McCain's pork project
Republican presidential nominee John McCain is trying hard to exploit his well-earned reputation in Washington as a foe of pork-barrel spending – the federal money directed by members of Congress to parochial projects in states and localities.
He's emphasizing the issue more lately as he tries to wrest away from Sen. Barack Obama the potent mantle of "candidate of change." McCain says he and running mate Alaska Gov. Sarah Palin would bring a true change in the way Washington works, as demonstrated by their opposition to the time-honored tradition of pork-barrel spending.
A PolitiFact review of McCain's attacks on Democratic nominee Obama, as well as McCain's boasts about his own record on pork, finds that the Arizona senator is largely on solid ground. There is a clear distinction between McCain and Obama on earmarks in federal spending bills, the traditional form in which Congress authorizes pork spending, even if McCain is often a bit too generous in describing his own record.
The latest instance comes in remarks McCain made at a rally in Tampa on Sept. 16. McCain said: "I have never asked for a single earmark, pork-barrel project for my state of Arizona. Sen. Obama has asked for $932-million in earmarks, literally one million dollars for every day that he's been in Congress." McCain had made nearly the identical claim just a week ago in mailer that is now circulating in Florida. "Obama has requested $1-million in pork barrel spending for every working day he has been in the Senate," it says, while "John McCain has never sought a single dollar."
The details on both of these claims are easy to track down.
Obama, on his Web site, has listed every earmark he's requested – but not necessarily received – since he came to the Senate in January 2005. The total, including earmarks in which he joined with other senators in making the request, is $931.3-million. Since he took office in January 2005, Obama has been a senator for about 930 working days, defined as Monday through Friday. That's right about $1-million per working day, though we do realize McCain didn't say 'working day' in his speech the way he did in the mailer.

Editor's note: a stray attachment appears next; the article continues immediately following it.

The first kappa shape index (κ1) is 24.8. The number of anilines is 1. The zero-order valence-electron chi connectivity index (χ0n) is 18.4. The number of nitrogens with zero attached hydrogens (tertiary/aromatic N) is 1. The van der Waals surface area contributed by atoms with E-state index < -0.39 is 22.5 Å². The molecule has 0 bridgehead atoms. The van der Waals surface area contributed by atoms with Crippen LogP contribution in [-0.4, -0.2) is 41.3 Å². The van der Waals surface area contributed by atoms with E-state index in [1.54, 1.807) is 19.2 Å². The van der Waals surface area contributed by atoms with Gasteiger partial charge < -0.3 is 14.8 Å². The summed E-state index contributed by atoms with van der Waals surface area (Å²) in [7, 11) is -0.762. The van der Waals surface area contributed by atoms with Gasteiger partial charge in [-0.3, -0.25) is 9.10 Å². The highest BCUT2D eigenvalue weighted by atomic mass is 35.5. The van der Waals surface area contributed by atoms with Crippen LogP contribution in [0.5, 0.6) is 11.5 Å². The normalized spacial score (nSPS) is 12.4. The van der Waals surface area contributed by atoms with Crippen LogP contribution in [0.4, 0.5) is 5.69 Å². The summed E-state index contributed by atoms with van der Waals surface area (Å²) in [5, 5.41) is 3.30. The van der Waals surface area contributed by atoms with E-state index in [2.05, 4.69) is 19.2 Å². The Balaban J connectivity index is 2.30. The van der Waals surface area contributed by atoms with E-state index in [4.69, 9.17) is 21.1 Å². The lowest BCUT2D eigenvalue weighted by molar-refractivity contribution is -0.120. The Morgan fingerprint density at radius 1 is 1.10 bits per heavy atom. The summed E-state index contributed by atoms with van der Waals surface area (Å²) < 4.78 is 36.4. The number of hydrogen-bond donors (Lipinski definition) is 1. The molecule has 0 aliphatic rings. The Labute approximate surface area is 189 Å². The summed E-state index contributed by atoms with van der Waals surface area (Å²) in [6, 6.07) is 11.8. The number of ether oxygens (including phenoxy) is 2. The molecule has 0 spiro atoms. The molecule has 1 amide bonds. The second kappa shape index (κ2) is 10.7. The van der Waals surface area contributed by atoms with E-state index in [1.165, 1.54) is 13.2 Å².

McCain, meanwhile, has mostly eschewed earmarks, even if the Arizona senator should learn to never say "never" as he has claimed, erroneously, many times throughout the campaign.
As PolitiFact writer John Frank pointed out earlier this year, McCain has rarely sought pork, but he has on a few occasions, such as his 2006 legislation that asked for $10-million for an academic center at the University of Arizona to honor the late Supreme Court Chief Justice William Rehnquist. Or McCain's 2003 effort to use federal funds to buy property to create a buffer zone around Luke Air Force Base in Arizona, or his 1992 request that the Environmental Protection Agency provide $5-million toward a wastewater project in Nogales, Ariz.
While McCain advocates have argued in the past that these projects don't meet the definition of pork-barrel spending, pork critics disagree. "If it doesn't meet the technical term of earmark, it would probably meet the public idea of one," Pete Sepp, a vice president at the conservative, anti-pork National Taxpayers Union, told the New York Times in reference to the Rehnquist center request.